Potential Benefits

Although it may require changing the peer-review model for your journal, the potential merits of DAPR are worth the effort and include:


  • Reduced conscious or unconscious bias against authors based on factors such as gender, race, nationality, institutional affiliation, and prominence,
  • Higher reviewer acceptance rate because reviewers are unaware of authors’ characteristics, such as gender, race, nationality, institutional affiliation, and prominence, and
  • Higher quality reviews.


Research abounds that supports the use of DAPR to potentially reduce bias and increase equity. For example, Tomkins et al. found in their study “that single-blind reviewing confers a significant advantage to papers with famous authors and authors from high-prestige institutions.” Huber et al. performed a study where a manuscript was sent for peer review three times: with the prominent author identified, neither author identified, or the low-prominence author identified, and found that status bias existed when the authors were identified. Parmanne et al. found that there is a “power imbalance between authors and reviewers in single-blind review.”  They also found that overall review quality was significantly higher in a DAPR process, but the reviewer acceptance rate did not change. However, Charles Fox found in a study that looked at about 3,700 papers submitted to an ecology journal that reviewers were more likely to agree to review if they did not know the names of the authors, “reduc[ing] the average time from submission to decision by about 3.5 days.”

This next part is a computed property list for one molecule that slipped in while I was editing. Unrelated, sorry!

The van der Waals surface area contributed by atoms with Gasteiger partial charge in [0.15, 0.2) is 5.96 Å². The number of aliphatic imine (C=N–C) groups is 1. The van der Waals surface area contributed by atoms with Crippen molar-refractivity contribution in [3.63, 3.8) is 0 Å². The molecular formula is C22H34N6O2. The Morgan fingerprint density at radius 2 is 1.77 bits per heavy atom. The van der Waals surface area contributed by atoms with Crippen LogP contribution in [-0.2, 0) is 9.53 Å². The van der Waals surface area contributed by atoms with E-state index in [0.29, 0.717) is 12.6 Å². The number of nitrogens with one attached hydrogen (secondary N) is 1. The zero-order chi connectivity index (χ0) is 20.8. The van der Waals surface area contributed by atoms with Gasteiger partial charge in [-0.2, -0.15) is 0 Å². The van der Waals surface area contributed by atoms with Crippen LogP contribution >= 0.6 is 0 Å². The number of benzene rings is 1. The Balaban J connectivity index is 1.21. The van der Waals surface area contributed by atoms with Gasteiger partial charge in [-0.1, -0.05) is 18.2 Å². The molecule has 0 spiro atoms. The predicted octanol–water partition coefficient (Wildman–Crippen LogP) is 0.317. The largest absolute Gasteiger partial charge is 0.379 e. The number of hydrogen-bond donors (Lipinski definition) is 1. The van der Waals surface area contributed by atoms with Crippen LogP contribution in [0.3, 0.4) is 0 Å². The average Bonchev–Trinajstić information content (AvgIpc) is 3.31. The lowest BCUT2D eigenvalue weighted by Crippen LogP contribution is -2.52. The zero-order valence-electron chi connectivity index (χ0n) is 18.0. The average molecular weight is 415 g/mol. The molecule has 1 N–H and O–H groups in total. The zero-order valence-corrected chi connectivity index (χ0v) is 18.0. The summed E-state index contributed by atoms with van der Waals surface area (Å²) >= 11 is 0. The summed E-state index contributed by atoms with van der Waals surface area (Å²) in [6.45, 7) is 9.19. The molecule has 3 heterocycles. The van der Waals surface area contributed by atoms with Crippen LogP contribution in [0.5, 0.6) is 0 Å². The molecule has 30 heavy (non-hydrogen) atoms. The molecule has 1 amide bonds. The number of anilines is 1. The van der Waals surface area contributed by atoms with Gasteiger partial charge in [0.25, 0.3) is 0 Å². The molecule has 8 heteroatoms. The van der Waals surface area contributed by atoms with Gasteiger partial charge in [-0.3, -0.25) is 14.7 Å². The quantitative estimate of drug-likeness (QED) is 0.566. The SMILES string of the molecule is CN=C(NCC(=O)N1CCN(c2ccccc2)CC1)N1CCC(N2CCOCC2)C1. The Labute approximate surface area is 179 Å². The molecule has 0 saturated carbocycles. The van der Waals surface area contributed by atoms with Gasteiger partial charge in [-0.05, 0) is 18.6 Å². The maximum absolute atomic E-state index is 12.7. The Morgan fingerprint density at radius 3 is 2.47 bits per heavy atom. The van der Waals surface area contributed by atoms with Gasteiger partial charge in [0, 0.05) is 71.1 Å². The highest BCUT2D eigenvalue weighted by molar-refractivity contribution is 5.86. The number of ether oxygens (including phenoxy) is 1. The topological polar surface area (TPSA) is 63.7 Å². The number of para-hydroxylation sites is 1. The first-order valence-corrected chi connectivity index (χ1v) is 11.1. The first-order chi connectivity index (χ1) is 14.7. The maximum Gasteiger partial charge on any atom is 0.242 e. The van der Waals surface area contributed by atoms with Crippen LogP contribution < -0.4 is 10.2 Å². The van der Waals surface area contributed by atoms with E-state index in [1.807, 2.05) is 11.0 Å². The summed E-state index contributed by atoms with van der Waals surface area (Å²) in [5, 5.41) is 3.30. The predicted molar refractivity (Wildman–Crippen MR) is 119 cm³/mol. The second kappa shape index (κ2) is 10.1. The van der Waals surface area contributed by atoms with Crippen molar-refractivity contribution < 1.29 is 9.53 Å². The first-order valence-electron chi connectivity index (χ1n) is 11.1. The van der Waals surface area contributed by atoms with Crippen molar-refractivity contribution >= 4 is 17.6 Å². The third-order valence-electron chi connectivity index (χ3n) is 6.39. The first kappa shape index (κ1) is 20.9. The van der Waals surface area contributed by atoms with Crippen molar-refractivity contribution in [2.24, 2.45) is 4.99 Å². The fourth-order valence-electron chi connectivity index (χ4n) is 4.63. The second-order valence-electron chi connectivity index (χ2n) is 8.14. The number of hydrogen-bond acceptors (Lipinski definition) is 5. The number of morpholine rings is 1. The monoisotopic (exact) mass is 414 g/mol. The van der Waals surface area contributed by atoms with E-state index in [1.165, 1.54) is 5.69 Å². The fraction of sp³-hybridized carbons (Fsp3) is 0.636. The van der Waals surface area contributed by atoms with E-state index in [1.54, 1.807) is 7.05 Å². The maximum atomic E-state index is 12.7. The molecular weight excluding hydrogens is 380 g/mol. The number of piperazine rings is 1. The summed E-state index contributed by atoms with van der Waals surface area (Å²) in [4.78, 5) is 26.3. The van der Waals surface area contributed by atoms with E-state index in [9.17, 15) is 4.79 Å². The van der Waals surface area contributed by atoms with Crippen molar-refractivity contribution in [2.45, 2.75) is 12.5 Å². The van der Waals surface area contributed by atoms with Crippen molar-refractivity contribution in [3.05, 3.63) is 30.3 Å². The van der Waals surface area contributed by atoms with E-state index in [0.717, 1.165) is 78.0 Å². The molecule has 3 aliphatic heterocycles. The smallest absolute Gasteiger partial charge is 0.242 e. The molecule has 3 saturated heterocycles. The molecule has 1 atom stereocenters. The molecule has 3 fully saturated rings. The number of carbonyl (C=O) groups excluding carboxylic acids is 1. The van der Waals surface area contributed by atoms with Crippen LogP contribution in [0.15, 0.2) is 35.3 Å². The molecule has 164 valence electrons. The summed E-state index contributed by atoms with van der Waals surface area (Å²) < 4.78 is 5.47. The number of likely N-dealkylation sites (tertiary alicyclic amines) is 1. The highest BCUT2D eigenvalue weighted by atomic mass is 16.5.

Despite the advantages of DAPR, there are potential negatives, including:

  • Difficulty identifying conflicts of interest, and
  • Difficulty in achieving anonymity.